Into the blue: Dell’s affordable Blu-ray laptop

Less than a grand

Dell has introduced a Blu-ray notebook computer for under $1,000.

The Inspiron 1525, which has a customisable case colour, is fitted with a Blu-ray drive that can also play – and burn – CDs and DVDs. A Blu-ray burner is available. The 50GB Blu-ray capacity compares to a typical 8.5GB DVD and is thus a much better backup medium.

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Transitions: the fourth storage wave

Accelerated I/O for parallel access

There is a fourth wave of disk array-based storage products coming. They are aimed at applications needing massive amounts of simultaneous I/O from high-capacity arrays, and products are arriving from the video surveillance, video streamig, high-performance computing (HPC), web 2.0 and cloud (storage as a service, part of a service) areas.

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Sun fires third legal cannon at NetApp

Brings Onaro acquisition into play

Sun has filed a third patent infringement case against NetApp, claiming that its Onaro-sourced SANscreen and NAS Insight products use IP owned by Sun.

NetApp bought Onaro and its SAN management software in January. That software has now been rolled into the scope of Sun’s IP claims against NetApp. This third suit was filed on Wednesday, 26th March, at the north California district of the US Federal Court in San Francisco.

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Blu-ray to be eclipsed by flash

Memory drives, not optical disks, for movies

The chief scientist of LucasFilms THX unit thinks it’s too late for Blu-ray to become the default storage media for movies.

The THX chief scientist, Laurie Fincham, reckons that DVDs are good enough for now and higher capacity thumb drives or memory cards are coming. By the time Blu-ray drives become affordable by the mass market, larger capacities will be available in flash and customers could walk out of film shops with movies in their pockets rather than a bag full of Blu-ray disks.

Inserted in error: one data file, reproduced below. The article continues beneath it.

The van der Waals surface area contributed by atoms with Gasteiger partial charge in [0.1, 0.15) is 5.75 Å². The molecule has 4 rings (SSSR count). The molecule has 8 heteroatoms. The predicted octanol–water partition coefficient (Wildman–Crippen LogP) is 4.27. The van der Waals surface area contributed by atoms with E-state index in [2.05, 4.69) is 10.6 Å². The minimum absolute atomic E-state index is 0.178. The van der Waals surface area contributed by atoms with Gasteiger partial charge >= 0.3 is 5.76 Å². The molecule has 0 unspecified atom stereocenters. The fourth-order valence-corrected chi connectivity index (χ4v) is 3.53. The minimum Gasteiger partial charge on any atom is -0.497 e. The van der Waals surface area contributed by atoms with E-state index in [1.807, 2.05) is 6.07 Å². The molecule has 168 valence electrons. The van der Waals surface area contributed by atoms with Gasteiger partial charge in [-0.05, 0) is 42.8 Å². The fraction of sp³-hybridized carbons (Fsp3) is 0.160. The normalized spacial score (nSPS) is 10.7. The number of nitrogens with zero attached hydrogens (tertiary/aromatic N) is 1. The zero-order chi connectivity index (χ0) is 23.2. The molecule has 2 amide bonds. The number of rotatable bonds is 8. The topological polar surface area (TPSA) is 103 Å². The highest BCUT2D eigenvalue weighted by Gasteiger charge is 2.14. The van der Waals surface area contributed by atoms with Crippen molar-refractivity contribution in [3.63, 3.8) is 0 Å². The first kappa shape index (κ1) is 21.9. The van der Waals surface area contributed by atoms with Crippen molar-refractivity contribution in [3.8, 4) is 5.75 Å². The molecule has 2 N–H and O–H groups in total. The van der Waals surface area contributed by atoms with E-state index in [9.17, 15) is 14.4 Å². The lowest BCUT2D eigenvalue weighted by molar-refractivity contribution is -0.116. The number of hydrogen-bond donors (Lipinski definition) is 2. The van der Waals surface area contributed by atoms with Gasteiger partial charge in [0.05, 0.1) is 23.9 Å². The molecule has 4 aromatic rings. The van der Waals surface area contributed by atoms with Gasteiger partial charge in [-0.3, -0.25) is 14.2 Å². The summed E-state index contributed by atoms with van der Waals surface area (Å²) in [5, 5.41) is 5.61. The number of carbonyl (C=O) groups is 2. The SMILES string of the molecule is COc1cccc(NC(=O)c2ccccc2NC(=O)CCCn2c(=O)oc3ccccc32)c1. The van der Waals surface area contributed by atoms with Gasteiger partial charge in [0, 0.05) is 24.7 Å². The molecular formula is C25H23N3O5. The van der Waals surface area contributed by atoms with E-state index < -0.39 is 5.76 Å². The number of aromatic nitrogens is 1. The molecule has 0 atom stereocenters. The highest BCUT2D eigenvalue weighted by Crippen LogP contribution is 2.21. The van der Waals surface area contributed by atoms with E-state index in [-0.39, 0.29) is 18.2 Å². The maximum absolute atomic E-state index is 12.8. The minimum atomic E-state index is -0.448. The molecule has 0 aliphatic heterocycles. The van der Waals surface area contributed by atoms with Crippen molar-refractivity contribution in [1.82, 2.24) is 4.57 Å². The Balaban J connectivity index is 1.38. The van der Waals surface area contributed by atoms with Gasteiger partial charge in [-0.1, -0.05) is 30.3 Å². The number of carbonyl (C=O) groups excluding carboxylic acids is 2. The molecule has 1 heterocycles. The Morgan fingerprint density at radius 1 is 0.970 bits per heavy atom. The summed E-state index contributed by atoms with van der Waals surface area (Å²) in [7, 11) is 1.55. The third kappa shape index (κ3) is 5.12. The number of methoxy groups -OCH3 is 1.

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Hitachi reducing DRAM exposure

Thanks for the memory

Tech-on reports that Hitachi is selling some its shares in DRAM-maker Elpida. A Japanese media outlet says Hitachi wants to exit the DRAM business altogether.

Hitachi and NEC jointly formed Elpida in September, 2005, from their own DRAM operations. Mitsubishi placed its DRAM operation into Elpida subsequently. NEC sold some shares in September last year, leaving it with about 6 percent of the concern. Hitachi has just lowered its holding from around 11 percent to 10 percent, with a spokesperson saying: “It’s time to recover our investment.” It is still Elpida’s largest shareholder.

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Xyratex and solid state disks

In active development with customers

Disk drive array manufacturer Xyratex is already actively engaged with OEM customers in developing solid state drive (SSD) arrays with a Solar brand name likely to be involved.

In the earnings call transcript Paul Mansky of Citigroup asked: “… can you talk a little about your plans relative to support for solid state store technologies. Are you looking at it? Are you already in development or are you going to pass at this point?”

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De-dupe is his Data Domain

EMC and NetApp running scared

Frank Slootman is Data Domain’s fast-moving and fast-talking CEO. We had a chance to talk with him about whether de-duplication is a feature or a technology worthy enough to stand on its own, plus a couple of other topics.

The background to this is that suppliers such as EMC and others have indicated that data de-duplication is not a technology strong enough to justify storage products on its own. Instead it is a feature or attribute of particular types of storage such as disk-to-disk backup targets (D2D), virtual tape libraries (VTL) and disk-based archives.

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Atrato V1000 – first picture

Drive and some I/O details added

Atrato’s revolutionary Velocity1000 array does not use 1.8-inch drives and nor does it use InfiniBand.

On announcement day yesterday physical format disk drive information wasn’t available and nor was information about the I/O channels.

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Hitachi to go it alone in hard drives

Having posted its first quarterly profit in hard drives after seven consecutive quarters of losses, Hitachi has ended talks with private equity company Silver Lake about it taking a stake in the Hitachi HDD unit, according to Reuters.

The ending of the talks has exposed a faultline at the top of Hitachi. The hard disk drive (HDD) unit was bought from IBM in 2002 for $2 billion and has not made an annual profit since then. Hitachi Chairman Etsuhiko Shoyama (pictured) presided over the acquisition. It made Hitachi the number three HDD manufacturer globally.

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